Published: November 10, 2015 | Last modified: December 21, 2017
That bat, you may recall, created a sweet spot that expanded toward the top and bottom of the barrel on impact because the barrel is malleable. As the ball collides with the bat, the compressible barrel flattens toward the aluminum center of the barrel and, as a result, increases the amount of barrel making contact with the ball. More bat connecting with the ball implies more, if not complete, power transfer from the barrel swing to the ball. This is what we are referring to when we talk about a hit on the sweet spot.
Mizuno also suggests a malleable outer barrel sleeve increases batted ball backspin, giving the ball more distance. In theory, we think the idea makes some sense, but in practice last year we surmised that backspin adds little to the equation. Regardless, Mizuno makes no claim to the amount of backspin created, and until we have HitTrax at highschool fields, will we ever be able to tell empirically.
On the whole, we were (and still are) quite pleased with the idea and innovation Mizuno brought to the forefront of the bat space with a bat and a compressible barrel.
The only eye test the 2015 version didn’t quite pass was the barrel size along its length or x-axis. It was, far and away, the shortest BBCOR barrel on the market for 2015. So, while Mizuno may have increased the barrel’s sweet spot along its y-axis width, the x-axis length sweet spot left this bat out of most conversations for best bats. (The 2016 version addresses this issue).
Like the 2015 Mizuno MaxCor, the 2016 MaxCor (Amazon Price Check) uses a compressible sleeve outside an aluminum barrel. This compressible sleeve is still claimed to increase sweet spot size along the width of the barrel as well as increase backspin. Both claims we like in theory but find nearly impossible to verify in reality – but that doesn’t mean they aren’t legitimate.
Unlike the 2015 version, the 2016 MaxCor addresses the short length barrel by adding the same variable wall thickness found in the 2016 NightHawk and 2016 Generations. This variable width technology gives a tapered design to the thickness of the barrel wall. The change in thickness allows the engineers to expand the length of the sweet spot. This expanded sweet spot along the x-axis of the MaxCor may be the most important improvement we’ve seen in the baseball bat space this year.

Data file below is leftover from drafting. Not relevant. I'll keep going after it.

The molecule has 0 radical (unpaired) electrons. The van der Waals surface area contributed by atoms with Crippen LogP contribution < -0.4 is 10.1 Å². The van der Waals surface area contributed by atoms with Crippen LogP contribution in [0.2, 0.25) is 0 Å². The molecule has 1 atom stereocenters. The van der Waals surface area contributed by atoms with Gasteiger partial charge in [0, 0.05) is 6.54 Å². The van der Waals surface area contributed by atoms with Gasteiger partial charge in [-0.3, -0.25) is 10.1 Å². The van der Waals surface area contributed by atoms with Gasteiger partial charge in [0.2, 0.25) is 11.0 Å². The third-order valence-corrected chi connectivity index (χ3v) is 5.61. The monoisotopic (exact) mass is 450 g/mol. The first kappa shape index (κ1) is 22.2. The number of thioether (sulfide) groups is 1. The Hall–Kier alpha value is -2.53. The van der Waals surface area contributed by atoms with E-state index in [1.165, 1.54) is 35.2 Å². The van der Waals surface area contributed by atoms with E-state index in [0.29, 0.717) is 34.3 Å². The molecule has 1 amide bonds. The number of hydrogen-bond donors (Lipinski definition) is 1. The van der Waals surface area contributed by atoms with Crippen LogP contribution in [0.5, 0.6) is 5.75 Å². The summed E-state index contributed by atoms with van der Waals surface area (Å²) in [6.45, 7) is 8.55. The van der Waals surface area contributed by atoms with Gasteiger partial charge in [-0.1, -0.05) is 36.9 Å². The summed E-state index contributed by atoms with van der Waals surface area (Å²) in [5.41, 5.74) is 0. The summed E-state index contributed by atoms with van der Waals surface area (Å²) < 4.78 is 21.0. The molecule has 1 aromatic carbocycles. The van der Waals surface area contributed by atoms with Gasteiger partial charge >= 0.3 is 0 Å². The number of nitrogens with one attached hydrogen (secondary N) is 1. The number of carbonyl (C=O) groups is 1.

Additionally, variable wall thickness on the MaxCor drives the balance point of the bat more toward the hands which make it an easier swing.
The 2016 Mizuno MaxCor, like the 2015 version, will only come in a BBCOR drop 3 version.
We’ve hit with the 2015 MaxCor several hundred times and can attest to the feel a bat with an expanded width sweet spot maintains on hits off-center. The bat is smooth and vibrationless and downright powerful. The expanded length of the sweet spot in the 2016 version and the use of the variable wall thickness technology Mizuno pioneered in the Generations is a likely match made in baseball bat heaven.
When anyone comes to JBR HQ and wants to take a crack at the BBCOR line they find it impossible to pass up the uniquely soft-barreled Mizuno MaxCor.
The Mizuno MaxCor is different enough of a bat to hesitate its full fledged recommendation. The 2016 version does have a light enough swing to fit most players at the highschool BBCOR level. Its larger sweet spot size should put it on the radar of any player looking for cutting edge of technology and innovation.
Yet the fact it really has a soft barrel and its claims are hard to truly verify should put at least a little bit of hesitation in anyone about to drop $400 on a baseball bat. However, we can attest the bat does indeed hit the ball well and we’d guess anyone looking for a unique approach to hitting the cover off of baseballs may very well find a great fit in the 2016 Mizuno MaxCor.
In every review, recently at least, we take a section to write of comparable bats. While it likely goes without saying, the 2016 Mizuno MaxCor has no comparable bats in the market with the obvious exception of its father in the 2015 MaxCor. There is just nothing like it in the BBCOR space.